As the September 2020 LegCo elections approached – and as another pro-democracy landslide looked likely – Beijing imposed the National Security Law. On July 31, the Hong Kong government announced it would delay the September LegCo elections for a year, citing Covid-19 concerns even though the territory had effectively controlled the pandemic and other countries had held elections without problems.

In November, China’s National People’s Congress Standing Committee (NPCSC) adopted a decision disqualifying Hong Kong legislators who “publicize or support independence,” “seek foreign interference,” or pursue “other activities that endanger national security.” The decision marked a watershed moment, giving the Hong Kong government power to arbitrarily remove any legislator whose views it disliked, and turning the LegCo into a rubber-stamp body. Following the NPCSC decision, the Hong Kong government immediately disqualified four pro-democracy legislators. Fifteen other pro-democracy legislators in the LegCo resigned in protest.

The Chinese government is set to impose further drastic changes to Hong Kong’s electoral framework to ensure that only those who “love China and love Hong Kong” – euphemisms that denote loyalty to the Chinese Communist Party – can govern Hong Kong. Various proposals, such as mandating that LegCo candidates are nominated by Hong Kong’s chief executive – who is handpicked by Beijing – are reportedly being discussed. Some of these proposals are expected to be adopted by Beijing’s National People’s Congress, a rubber stamp Congress, set to convene on March 4 or 5.

The chief of Beijing’s office on Hong Kong affairs, Xia Baolong, said in a February 22 speech that Hong Kong’s executive, legislature, and judiciary must consist of “true patriots,” raising fears that Beijing will place greater pressure on the judicial system.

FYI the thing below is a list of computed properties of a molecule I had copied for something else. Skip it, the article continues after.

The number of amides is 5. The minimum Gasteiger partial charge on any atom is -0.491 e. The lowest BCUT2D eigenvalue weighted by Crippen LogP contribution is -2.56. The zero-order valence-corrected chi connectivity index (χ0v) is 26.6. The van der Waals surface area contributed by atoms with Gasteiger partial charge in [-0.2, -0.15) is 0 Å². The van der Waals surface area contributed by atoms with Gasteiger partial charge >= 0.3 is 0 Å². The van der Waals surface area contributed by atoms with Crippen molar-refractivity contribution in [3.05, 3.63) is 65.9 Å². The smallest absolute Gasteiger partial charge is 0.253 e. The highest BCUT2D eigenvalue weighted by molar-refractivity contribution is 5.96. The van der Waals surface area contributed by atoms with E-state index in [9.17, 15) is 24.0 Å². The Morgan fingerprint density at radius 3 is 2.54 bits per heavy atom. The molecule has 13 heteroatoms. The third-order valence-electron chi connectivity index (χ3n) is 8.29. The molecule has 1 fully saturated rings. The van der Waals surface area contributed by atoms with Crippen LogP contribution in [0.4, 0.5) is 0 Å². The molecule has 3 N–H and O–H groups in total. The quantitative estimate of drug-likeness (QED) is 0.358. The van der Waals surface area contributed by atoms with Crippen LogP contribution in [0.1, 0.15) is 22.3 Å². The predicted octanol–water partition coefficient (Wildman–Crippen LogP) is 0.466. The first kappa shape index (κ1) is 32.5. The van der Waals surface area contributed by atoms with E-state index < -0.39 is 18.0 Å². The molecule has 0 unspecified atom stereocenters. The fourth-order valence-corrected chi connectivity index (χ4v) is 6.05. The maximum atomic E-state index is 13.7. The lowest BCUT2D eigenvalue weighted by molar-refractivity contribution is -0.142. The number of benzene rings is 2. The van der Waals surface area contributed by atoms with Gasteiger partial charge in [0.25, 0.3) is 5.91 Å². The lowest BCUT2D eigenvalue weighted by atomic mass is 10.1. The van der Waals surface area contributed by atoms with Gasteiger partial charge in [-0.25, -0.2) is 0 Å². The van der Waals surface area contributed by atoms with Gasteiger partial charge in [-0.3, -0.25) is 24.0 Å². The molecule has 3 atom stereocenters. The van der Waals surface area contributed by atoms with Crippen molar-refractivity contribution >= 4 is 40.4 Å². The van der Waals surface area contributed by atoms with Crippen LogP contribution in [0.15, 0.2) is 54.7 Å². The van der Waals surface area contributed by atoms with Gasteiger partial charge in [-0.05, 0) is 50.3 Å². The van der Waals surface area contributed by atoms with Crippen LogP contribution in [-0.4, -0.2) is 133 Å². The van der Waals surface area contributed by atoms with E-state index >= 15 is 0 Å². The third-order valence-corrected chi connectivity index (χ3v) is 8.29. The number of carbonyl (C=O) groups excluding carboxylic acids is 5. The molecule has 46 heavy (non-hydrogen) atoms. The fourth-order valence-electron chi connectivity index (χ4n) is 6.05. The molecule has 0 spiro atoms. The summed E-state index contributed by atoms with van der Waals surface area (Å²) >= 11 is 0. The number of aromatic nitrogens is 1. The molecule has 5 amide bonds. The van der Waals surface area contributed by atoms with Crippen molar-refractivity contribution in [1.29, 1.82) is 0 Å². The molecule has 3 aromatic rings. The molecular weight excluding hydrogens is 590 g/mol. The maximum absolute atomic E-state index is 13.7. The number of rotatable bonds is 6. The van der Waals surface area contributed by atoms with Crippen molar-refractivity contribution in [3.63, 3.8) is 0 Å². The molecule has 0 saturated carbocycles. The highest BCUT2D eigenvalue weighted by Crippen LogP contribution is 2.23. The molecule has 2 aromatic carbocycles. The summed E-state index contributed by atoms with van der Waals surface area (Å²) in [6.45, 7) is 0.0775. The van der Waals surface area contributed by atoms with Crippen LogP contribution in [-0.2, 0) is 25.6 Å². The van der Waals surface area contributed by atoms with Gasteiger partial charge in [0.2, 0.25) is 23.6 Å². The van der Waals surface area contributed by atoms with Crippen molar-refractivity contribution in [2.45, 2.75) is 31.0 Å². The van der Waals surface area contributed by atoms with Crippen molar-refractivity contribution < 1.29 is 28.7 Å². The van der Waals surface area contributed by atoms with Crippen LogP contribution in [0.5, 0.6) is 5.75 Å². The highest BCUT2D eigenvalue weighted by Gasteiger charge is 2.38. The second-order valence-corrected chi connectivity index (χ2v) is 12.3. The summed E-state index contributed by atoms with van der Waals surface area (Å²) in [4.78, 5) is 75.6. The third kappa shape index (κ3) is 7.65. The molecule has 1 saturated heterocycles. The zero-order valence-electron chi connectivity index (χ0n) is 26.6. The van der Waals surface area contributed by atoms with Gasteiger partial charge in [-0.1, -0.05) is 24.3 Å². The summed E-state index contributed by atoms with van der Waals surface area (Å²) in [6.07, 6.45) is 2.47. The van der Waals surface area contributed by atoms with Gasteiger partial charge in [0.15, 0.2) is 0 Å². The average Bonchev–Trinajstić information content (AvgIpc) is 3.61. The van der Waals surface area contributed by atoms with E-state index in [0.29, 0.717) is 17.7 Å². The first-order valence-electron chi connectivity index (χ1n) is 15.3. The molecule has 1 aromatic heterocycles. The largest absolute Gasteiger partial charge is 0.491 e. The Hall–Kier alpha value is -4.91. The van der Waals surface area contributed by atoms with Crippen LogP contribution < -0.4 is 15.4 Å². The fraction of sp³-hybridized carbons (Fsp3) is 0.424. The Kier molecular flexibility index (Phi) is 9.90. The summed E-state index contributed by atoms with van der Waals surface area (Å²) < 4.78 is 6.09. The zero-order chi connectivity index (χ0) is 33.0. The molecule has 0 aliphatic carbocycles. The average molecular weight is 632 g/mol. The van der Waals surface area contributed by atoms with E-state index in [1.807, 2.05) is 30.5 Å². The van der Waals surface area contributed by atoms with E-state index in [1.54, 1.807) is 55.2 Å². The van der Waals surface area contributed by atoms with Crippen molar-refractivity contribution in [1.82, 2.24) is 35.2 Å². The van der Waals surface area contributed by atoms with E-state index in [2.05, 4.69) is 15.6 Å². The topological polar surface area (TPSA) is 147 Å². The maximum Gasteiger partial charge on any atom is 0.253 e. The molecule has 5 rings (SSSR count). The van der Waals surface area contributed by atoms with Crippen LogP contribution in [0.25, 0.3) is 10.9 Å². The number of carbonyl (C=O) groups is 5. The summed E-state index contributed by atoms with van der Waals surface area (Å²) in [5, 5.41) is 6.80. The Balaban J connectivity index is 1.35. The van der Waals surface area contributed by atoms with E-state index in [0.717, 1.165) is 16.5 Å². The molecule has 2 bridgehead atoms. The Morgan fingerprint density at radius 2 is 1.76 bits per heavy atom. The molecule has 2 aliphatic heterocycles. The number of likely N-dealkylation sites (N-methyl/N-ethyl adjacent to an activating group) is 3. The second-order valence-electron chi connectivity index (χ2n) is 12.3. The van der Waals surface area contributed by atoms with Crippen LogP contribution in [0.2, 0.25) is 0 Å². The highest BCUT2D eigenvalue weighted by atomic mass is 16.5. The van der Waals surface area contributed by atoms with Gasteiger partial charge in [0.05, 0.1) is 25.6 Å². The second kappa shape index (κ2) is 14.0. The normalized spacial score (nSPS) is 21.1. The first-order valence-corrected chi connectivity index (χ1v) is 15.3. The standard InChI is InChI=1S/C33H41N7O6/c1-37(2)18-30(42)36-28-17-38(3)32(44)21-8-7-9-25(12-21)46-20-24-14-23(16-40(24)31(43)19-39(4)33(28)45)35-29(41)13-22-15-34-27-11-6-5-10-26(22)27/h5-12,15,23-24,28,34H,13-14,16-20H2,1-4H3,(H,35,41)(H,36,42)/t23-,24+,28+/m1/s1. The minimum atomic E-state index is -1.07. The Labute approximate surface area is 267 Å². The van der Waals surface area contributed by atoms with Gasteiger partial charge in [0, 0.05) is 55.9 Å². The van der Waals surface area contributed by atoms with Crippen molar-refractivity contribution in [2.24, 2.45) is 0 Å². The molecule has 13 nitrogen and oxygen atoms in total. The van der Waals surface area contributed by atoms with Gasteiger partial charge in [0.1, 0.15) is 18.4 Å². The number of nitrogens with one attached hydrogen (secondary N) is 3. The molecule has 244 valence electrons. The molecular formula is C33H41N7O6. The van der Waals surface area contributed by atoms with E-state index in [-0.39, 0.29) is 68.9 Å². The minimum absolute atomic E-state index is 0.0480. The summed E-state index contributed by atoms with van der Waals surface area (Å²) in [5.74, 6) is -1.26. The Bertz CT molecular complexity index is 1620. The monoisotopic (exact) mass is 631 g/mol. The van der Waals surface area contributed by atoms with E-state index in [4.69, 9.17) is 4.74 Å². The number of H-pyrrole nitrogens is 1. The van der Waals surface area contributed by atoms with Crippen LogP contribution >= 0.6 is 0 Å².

Concerned governments should impose coordinated targeted sanctions on officials responsible for violating the human rights of people in Hong Kong and elsewhere, as the United States began doing in July 2020, Human Rights Watch said. They should also press for appointment of a United Nations special mandate holder to monitor and report on China’s human rights developments. Legislators around the world should express solidarity with their Hong Kong counterparts.

Although the United Kingdom and the European Union have both expressed concerns about the charges brought against the 47, and both now have new human rights sanctions regimes, neither has imposed targeted sanctions on Hong Kong officials. On February 22, the European High Representative, Josep Borrell, announced that EU foreign ministers stood ready with further steps “in case of further deterioration of the situation, such as aggressive ‘reform’ of the electoral process in Hong Kong.” The European Parliament has repeatedly called for EU targeted sanctions and action at the UN.

In a statement the same day to the UN Human Rights Council, UK Foreign Secretary Dominic Raab described the National Security Law as a “clear breach of the Sino-British Joint Declaration,” and said, “free and fair elections must take place.”

“Beijing is on track to smother the remaining vestiges of democracy in Hong Kong,” Wang said. “Governments should make good on their words and take strong action, or else Beijing will conclude that its growing repression will be treated as ‘business as usual.’”